With regards to the overall trend of commits during the year, the success of the Gerrit User Summit 2019 in Sunnyvale is visible, with an increase of the rate of commits around October/November.
Top-three projects of the 2019
Gerrit (1,626 commits) is, of course, the most active project. However, it is visibly down in terms of number of commits from 2018 (-19%). That is a consequence of the shift of focus to the other two key components listed below, which are available as plugins and then not accounted for the overall gerrit core repository statistics.
Checks (315 commits) is the brand-new 1st class CI integration API for external build systems, such as Jenkins and Zuul. It is incredible how in just 12 months it has become robust and fully mature. It is currently used for the validation of all changes on the Gerrit project.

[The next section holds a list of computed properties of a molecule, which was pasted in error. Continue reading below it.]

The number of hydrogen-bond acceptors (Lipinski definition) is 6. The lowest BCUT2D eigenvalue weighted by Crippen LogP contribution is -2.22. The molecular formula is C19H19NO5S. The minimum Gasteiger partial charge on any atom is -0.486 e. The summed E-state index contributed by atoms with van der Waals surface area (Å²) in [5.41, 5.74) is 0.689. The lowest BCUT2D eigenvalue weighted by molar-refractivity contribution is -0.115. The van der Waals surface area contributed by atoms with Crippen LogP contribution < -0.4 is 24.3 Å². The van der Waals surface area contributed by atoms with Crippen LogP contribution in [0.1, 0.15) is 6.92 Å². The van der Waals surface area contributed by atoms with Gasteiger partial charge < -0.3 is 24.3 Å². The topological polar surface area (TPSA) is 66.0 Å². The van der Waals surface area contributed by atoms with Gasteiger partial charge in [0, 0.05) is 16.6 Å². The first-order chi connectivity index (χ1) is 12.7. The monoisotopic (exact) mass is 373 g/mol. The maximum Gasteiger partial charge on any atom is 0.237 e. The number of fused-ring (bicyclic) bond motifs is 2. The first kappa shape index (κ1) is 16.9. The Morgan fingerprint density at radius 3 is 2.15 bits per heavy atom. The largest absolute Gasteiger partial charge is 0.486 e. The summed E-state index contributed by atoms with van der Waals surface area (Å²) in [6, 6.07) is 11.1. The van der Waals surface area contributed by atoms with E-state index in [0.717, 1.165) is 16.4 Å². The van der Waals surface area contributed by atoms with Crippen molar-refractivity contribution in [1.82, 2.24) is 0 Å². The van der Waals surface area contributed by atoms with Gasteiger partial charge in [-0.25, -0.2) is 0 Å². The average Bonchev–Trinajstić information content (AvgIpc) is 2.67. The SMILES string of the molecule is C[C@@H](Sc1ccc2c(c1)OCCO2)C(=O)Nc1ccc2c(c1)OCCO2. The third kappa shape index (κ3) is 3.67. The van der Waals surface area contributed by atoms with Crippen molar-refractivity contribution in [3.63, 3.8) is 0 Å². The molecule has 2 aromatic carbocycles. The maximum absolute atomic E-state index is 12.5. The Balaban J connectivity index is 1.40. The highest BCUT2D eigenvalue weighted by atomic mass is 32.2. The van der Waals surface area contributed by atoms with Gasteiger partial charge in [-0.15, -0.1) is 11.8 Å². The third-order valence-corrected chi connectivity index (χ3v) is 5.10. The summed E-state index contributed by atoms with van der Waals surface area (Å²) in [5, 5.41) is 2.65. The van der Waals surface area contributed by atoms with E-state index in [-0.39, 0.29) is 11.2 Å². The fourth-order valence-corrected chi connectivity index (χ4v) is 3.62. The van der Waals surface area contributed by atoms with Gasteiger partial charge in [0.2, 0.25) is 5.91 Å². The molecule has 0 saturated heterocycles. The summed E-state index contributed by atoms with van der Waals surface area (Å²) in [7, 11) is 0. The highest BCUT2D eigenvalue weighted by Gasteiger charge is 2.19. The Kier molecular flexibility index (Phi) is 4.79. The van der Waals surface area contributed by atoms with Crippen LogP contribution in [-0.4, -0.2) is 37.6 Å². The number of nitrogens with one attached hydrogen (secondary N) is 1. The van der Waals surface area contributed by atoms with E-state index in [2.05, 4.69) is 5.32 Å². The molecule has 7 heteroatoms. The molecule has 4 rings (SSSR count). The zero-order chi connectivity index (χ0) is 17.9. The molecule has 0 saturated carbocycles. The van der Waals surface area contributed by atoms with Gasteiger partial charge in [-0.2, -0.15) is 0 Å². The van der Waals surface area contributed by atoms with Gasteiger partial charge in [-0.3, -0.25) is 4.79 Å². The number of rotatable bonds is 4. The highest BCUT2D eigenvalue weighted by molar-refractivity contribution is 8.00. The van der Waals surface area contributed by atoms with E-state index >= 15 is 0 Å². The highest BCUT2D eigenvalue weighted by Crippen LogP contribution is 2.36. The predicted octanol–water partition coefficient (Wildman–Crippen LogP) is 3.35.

Multi-site (234 commits) is the long-awaited support for Gerrit that everyone has been waiting for years. It is finally available for all active and supported versions (from 2.16+ onwards).
Top-three companies contributing to Gerrit
Google is, with no surprise, still the top contributor of the Gerrit project overall. It is basically stable from 2018 (around 43%) as a confirmation of the continued commitment to the project.
GerritForge is growing significantly in the contribution to the project, with exactly half of the contributions of Google. This is a significant result from 2018 with a 7% growth of involvement.
CollabNet is sliding to the 3rd position (it was 2nd in 2018) with a 3% decrease of contributions. As noticeable mention, however, David Pursehouse from CollabNet is still the number #1 maintainer in terms of number of commits.